Any job can have its highs and lows. But how do you tell the difference between a few downsides, and something deeper – something that means it’s time to make a change?
Kristine Tuazon, Director at Good People HR, shares the signs that could mean it’s time to think about moving on from your current job, and the steps you can take to move toward change for the better.
- You dread going to work
It can be easy to relate to an ‘I hate Mondays’ meme, even if you like your job. But this is more than that. If you spend Sundays dreading the week ahead rather than relaxing, or feel dread before every shift, it could be time to look at why – and what you can change.
Tip: Try putting aside an hour or two each week – it could be a Sunday afternoon – to search for the right job for you. This time could be just to explore and read up on roles that interest you, or you could set yourself a goal of applying for one new job each fortnight. While you’re at it, you could update your SEEK Profile so employers can reach out with opportunities.
Read: How to stay on top of your job search
- You envy other people’s success
Some periods in our working lives are less satisfying than others. But do you see someone earning a living doing what they love and think, ‘Why should they have that, when I don’t?’ It could be a sign that you’re really seeking something more fulfilling.
Tip: See if you can use other people’s success as motivation. When you see someone doing what they love for work, try to learn from them – ask them how they got to be where they are and try to take on some of the strategies that worked for them. You could also try reading up on the careers of people you admire in your industry to find out actions or approaches you could adopt.
Read: What matters to you more than money?
- You’ve stopped thinking big
It’s easy for goals or aspirations to take a back seat when you’re busy with work each week. But if you’ve completely lost sight of what you want from work or career goals you had, it could be worth checking in with these things to see if it’s worth making change.
Tip: Set aside an hour or two to evaluate where you’re at and think about what you really want from work. Are there any goals you lost track of that you can revisit? Or, you could try taking a little leap toward something you’ve always wanted to do – it might mean targeting a company you’d love to work for and reaching out. Explain why you’d love to work there and ask about potential roles or what they look for in employees – and use any information you get to come up with a plan.
Read: Step-by-step guide to following your passion
- You’re never challenged
If you’ve been with a company for a long time, you could find yourself doing the same tasks over and over. You might be seen to have a certain skill set, and not really get a chance to go beyond it. It’s great to be recognised for what you’re good at but if you’re being pigeonholed or pushed into a rut, it can limit your ability to make progress.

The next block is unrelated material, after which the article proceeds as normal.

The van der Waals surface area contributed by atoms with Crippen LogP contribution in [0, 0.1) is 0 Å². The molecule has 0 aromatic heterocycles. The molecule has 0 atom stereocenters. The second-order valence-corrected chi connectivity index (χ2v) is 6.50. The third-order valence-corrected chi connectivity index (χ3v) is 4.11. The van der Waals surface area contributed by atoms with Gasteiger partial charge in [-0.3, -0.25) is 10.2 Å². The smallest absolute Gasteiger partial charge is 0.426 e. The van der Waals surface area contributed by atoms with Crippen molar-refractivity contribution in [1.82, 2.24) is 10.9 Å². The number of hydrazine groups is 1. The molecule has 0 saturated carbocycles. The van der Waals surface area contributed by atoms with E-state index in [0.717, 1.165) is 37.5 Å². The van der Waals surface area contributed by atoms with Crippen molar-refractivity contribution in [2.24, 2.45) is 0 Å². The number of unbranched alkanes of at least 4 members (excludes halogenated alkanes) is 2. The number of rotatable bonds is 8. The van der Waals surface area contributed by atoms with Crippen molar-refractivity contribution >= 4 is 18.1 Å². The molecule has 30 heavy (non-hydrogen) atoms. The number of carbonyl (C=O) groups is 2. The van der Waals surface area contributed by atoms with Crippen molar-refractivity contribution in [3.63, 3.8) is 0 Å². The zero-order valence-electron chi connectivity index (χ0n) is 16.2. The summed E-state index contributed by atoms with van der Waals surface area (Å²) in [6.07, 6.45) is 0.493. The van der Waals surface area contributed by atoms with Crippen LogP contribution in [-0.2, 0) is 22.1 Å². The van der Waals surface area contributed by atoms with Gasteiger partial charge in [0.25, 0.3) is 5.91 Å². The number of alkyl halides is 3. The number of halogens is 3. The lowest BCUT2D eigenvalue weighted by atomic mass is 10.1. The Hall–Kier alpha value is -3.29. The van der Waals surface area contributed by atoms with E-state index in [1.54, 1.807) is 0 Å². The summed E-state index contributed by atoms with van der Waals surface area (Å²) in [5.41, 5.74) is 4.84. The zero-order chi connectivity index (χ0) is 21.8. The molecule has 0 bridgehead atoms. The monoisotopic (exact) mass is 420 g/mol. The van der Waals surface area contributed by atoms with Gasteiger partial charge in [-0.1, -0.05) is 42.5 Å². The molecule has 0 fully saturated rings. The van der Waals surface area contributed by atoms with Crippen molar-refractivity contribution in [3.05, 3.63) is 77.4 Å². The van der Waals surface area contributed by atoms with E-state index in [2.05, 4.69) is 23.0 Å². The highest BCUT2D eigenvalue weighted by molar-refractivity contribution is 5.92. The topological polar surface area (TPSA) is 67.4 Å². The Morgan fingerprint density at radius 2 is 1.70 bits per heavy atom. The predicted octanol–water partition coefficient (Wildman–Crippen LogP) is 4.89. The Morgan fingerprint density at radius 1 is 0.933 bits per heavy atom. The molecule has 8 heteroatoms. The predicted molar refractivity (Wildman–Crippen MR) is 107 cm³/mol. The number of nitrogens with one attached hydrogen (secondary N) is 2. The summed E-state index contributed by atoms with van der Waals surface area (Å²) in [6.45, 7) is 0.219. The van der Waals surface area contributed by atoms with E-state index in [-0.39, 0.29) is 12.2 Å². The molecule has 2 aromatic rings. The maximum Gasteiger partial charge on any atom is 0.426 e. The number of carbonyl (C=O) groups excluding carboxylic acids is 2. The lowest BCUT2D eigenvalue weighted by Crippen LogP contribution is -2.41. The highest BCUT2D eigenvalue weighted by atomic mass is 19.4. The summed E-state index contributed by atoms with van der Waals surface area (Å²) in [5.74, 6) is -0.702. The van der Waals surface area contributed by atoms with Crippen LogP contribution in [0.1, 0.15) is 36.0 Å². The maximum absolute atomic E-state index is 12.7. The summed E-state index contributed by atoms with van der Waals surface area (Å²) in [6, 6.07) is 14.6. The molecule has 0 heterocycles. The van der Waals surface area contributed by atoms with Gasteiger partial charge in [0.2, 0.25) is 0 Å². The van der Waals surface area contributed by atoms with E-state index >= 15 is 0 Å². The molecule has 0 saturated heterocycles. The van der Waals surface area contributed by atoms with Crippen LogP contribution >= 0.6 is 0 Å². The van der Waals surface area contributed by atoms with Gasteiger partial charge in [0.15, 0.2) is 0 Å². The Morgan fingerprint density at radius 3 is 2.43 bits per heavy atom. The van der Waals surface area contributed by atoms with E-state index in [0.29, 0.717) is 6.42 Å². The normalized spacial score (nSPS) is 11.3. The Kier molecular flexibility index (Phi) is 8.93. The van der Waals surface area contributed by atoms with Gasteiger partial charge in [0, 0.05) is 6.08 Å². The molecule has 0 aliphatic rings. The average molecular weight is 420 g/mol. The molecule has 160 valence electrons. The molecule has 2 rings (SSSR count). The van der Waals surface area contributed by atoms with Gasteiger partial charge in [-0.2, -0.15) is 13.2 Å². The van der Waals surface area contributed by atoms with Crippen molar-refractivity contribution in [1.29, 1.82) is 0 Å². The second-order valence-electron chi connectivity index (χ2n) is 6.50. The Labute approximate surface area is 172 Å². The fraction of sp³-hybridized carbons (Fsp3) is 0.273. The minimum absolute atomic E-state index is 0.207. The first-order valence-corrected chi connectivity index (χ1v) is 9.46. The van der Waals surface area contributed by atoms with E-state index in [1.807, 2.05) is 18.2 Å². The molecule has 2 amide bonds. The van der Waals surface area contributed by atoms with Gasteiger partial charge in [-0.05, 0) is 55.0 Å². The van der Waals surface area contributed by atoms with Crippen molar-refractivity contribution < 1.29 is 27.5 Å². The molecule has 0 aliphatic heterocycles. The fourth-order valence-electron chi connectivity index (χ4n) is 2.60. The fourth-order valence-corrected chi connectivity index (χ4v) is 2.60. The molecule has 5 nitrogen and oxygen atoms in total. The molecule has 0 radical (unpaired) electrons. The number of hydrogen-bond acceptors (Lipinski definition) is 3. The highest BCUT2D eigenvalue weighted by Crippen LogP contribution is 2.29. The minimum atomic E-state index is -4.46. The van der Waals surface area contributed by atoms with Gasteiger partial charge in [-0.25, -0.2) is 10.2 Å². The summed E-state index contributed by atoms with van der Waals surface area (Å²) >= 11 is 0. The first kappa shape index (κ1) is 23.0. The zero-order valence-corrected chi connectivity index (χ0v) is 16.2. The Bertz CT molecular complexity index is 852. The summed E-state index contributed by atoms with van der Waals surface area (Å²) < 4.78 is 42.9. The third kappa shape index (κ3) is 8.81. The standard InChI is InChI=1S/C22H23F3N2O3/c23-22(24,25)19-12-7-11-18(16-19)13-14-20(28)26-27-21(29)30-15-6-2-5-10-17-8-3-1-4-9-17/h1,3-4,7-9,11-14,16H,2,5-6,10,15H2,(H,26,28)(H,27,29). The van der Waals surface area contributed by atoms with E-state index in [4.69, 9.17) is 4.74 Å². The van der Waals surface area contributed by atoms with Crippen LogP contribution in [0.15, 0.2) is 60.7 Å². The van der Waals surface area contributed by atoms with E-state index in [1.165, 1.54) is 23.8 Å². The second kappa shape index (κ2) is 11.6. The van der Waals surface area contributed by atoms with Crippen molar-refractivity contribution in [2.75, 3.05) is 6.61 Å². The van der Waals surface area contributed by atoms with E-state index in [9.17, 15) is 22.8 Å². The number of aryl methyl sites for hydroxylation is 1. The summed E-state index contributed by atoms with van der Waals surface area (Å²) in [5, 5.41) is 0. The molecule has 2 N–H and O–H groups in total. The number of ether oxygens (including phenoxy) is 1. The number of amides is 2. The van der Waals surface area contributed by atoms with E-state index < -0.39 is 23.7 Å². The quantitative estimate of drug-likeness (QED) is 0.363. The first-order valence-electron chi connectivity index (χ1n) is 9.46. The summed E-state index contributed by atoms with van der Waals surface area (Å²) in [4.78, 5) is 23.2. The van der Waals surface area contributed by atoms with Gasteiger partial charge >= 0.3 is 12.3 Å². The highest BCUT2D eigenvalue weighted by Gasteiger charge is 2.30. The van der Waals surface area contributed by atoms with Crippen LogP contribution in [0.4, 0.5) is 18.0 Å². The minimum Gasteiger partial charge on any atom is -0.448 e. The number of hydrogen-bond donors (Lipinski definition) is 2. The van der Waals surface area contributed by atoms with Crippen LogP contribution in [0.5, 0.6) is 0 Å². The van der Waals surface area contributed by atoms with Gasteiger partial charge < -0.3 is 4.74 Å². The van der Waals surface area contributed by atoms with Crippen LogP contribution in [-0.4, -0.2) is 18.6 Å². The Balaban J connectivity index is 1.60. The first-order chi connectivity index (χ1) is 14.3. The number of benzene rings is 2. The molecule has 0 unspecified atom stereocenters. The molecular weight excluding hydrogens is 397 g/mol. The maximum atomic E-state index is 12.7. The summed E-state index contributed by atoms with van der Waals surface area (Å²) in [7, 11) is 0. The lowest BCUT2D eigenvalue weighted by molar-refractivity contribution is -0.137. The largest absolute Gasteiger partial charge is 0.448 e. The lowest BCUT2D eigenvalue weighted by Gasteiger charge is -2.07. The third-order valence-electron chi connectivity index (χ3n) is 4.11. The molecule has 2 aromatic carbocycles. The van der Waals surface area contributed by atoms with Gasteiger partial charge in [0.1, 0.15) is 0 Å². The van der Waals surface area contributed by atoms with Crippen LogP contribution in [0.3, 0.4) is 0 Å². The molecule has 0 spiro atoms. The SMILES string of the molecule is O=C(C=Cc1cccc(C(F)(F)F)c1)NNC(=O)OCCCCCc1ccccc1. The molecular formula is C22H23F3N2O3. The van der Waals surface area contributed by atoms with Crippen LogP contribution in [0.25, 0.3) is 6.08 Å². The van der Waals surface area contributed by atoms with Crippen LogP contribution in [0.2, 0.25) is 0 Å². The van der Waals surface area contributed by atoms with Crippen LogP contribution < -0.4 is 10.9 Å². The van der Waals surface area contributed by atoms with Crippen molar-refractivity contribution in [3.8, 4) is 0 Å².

Tip: If you miss feeling challenged, you could try speaking with your manager or boss to find out if there are opportunities to add new projects to your workload, change up your tasks or spend some time working in other parts of the business. If that’s not possible, you might want to start looking for that challenge elsewhere.
Read: Ask Sabina: Help! I'm stuck in a career rut
- You have no work-life balance
Does it feel like you spend every waking minute working, or thinking about work? Do you no longer have time to catch up with friends or do the things you enjoy? Balance can be a tricky concept to achieve sometimes. But it’s important that you’re able to switch off, spend time with friends or family, or just enjoy being who you are outside of work.
Tip: See if you can make some tweaks to your working week for better wellbeing – it might involve looking at your breaks, sleep, exercise, or activities you enjoy. Or you might try setting boundaries, like not reading or responding to emails after 6pm. If you can’t make any adjustments and work still feels all-consuming, it could be time to think about looking for a new job.
Read: Are you ticking the work-life balance box?
- You don’t feel listened to or appreciated
Do you feel like your work is taken for granted? Do people speak over you? This can be frustrating and leave you feeling disheartened. If you work hard and are committed to your role, you should be treated well and feel like your input is valued.
Tip: Try some different ways to get yourself seen and heard – if voicing your ideas in meetings isn’t your thing, perhaps there’s another way to communicate. It could also be worth sitting down with your manager or boss to let them know you feel your work isn’t being appreciated or that you have ideas you’d like them to see. If you can’t do this, or it doesn’t help, it could be worth looking for a new role where you’ll feel valued and listened to.
Read: 5 signs you’re in a dead-end job
- You’re reading this article
Perhaps you’re just curious, but if you’ve found your way here, that could be a sign in itself that you’re looking for reasons to make a change.
Tip: Sometimes work has downsides, but if these signs are really ringing true for you, it could be worth exploring other options. Taking a leap toward something new can feel overwhelming, but breaking down options, possibilities, and small steps to get there can help you make your next move.
If you feel like it’s time to move on, a good place to start is here and now. Take stock of your current position, talk to your network, and try to figure out just what you want for your next role. This will help guide your next steps and move you closer to change.